I am going to say this, as a First Mother, one of the things we fear the most is an adopted person attempting to use our emotions to fit in or get something from us. My daughter has her original first and middle name… she tried to use me adopting her back as an emotional tool…. this can have the same emotionally devastating effect. Remember that before you start.

    7. Lori says:

      I am going to try again, but I would like to add something simple. l remember that if you are doing this, do it only for yourself. Never do something like that to manipulate a situation or to hurt another. I honestly think children are entitled to their roots. But First Mothers are entitled to respect as well. This is a very touchy subject for us.

    8. Anonymous says:

      I have no desire to meet or to know my biological parents.

      If I was given an original birth name, I have no idea if it would have been my biological mother’s last name or my biological father’s last name. Since I am a male, and last names have traditionally carried the responsibility of perpetuating the male’s family name, not knowing is at least something for me to consider.

      Since whatever first and middle names I may have been given are not associated with perpetuating a surname, they are somewhat less significant to me.

      Therefore, I have no desire to change my name back to whatever birth name I may have had.
      But I am not overly fond of any of my adoptive names, either.

      I have never used my adoptive first name, except for official purposes. All my life I have been called by a nickname. I’ve never really liked anything about my adoptive middle name except that it’s fairly unique.

      I don’t particularly like my adoptive last name either, but there is more to my apathy for it than not liking it.

      I am the only son (albeit adopted) of the only son to live past childhood and into adulthood. Since my adoptive father was murdered without having any offspring, or any more adoptive sons, I am the only person who can carry on this branch of my adoptive family’s name. Technically, I am also the patriarch of the family. But that is no great honor. My adoptive father’s family (not unlike my adoptive mother’s family) is composed of people who are not very good, and their behaviors are not at all family-like. Therefore, I have no desire to perpetuate my adoptive family name. In fact, I have a desire to actively end the name and to make sure that it does not survive.

      So I do desire to change my name.

      The only reason I haven’t changed my name is because my adoptive mother is still alive. Although she and my adoptive father divorced when I was seven, she decided to keep my adoptive father’s last name. Out of respect for her, I will not change my name while she is alive. But if I survive her, I do intend to change all of my names, and free myself of this ill-fitting label for good.

      But to what?

      It’s the last name that is giving me problems. If possible, I want it to reflect my genetic history. On my biological father’s side, my genes have primarily descended through the various peoples of Great Britain, originating from Scandinavia, probably Sweden. On my biological mother’s side, my genes have a significant amount of Native American/First Nations peoples (although you couldn’t tell it to look at me), descending through the same bloodlines as the existing far North American, First Nations peoples, and the existing Tarahumara Native Americans of northern Mexico; all with a bit of the Iberian peninsula, and other continents and ethnicities thrown in as well.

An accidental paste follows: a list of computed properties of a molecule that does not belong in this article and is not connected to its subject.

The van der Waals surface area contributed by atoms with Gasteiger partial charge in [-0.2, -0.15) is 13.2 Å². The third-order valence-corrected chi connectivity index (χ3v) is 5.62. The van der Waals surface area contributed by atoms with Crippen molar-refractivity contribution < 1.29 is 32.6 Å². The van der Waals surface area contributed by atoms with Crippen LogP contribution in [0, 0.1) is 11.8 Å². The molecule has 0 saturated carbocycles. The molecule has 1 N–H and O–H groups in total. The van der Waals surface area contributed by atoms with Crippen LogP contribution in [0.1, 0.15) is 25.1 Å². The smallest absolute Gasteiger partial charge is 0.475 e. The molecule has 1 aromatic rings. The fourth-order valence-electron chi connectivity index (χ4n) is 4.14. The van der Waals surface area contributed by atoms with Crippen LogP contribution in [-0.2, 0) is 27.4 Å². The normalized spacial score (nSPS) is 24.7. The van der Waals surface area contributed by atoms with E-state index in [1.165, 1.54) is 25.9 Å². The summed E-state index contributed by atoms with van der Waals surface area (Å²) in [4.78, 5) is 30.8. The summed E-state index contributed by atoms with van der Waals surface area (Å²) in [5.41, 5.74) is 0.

I also want it to reflect my experience as an adopted person: denied the rights to my biological family name, and unwilling to perpetuate the name of my adoptive “family.” But I don’t want anything dramatic though – something that would only be apparent if one considered the meaning of the name and knew something about etymology – and preferably, completely unique.

      Regarding the general concept of an adopted person changing his or her name, especially a person whose biological parents weren’t married, I have always liked the discussion between Lawrence and Ali in the movie Lawrence of Arabia, as can be seen here: https://www.youtube.com/watch?v=pdF3bBkIRn0.

    9. I have made assumptions regarding adoptees that they would always want to know their roots. I am very fortunate that my arrogance ended up not interfering with my daughter finding me. How can you tell a person you cried for them so much but have never met. How can you tell them I could not find your mom in time to save you from the permanency of adoption. All my life I wanted to parent my own children, I can't believe adoption happened to my child. I feel so helpless, angry, sad these adopters crept into my daughters's life so impersonally, so secretively, without a care for mother or a child's family or roots. 27 years apart is what my daughters paid so they could have their joy, and we our tears. Adopters take so much from us all. Three years and counting in my reunion- tears all the time, joy when she is near or calls. Its so hard reunion, so many views, so little true encouragement that we are connected by more than blood, our hearts so in need of repair. I understand that can just feel not worth the trouble, but it may mean the people who care may never know, you may wake up one day too late. I am glad you feel ok, I am too filled with inner drama to feel completely at peace, I think it will be this way to my end.

    10. My Adopted name Tony Curtis Steen
      Birth Name Leon Anthony Wells
      Military Leonard Edward Wells (Yellow Footprints Tony L Wells